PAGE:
Aj Bb Bf Kk Lb Lm Ms Sl St Sy Tu Yb


Fig. 3.2 Median dyadic rates of aggression for each of 13 male chimpanzees (Pan troglodytes) with 15 parous females. For each male, the median copulation rates were calculated with females who received above (white) or below (black) the median amount of aggression for that male. The difference was significant (Wilcoxon signed-rank test, p = 0.002). Data from Muller et al. (2007)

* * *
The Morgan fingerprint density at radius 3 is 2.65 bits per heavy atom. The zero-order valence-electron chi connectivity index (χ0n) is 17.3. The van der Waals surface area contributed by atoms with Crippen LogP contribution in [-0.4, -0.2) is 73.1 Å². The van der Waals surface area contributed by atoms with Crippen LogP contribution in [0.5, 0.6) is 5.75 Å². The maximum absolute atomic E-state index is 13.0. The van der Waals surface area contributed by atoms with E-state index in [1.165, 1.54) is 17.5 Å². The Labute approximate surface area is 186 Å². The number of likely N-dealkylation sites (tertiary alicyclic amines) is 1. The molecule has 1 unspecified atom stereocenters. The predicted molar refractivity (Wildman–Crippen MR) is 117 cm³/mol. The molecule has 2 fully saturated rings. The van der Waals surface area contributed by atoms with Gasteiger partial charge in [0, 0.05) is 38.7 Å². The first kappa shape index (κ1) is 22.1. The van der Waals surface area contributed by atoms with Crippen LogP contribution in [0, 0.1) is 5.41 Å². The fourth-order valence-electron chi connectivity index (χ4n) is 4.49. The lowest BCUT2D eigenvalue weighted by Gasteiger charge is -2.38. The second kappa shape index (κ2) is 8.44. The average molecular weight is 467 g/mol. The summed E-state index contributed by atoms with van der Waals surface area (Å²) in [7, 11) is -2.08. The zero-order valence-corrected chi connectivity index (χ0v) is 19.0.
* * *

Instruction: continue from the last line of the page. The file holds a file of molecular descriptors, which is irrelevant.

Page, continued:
Prediction 3: Coercion is not simply an indirect cost of female choice. One of the noteworthy aspects of this study is its test of the alternative hypothesis that male aggression reflects female choice. Muller and colleagues marshal several lines of evidence to reject the possibility that intersexual aggression is a by-product of female mating preferences for aggressive males. First, male rank was uncorrelated with aggression directed at females. Second, the relationship between male coercion and mating success with targeted females also held for low-ranking males as well, who are arguably less preferred sexual partners. Finally, a matrix partial correlation analysis revealed a significant association between male aggression directed at individual females and the copulation rate with those females, controlling for time spent together.

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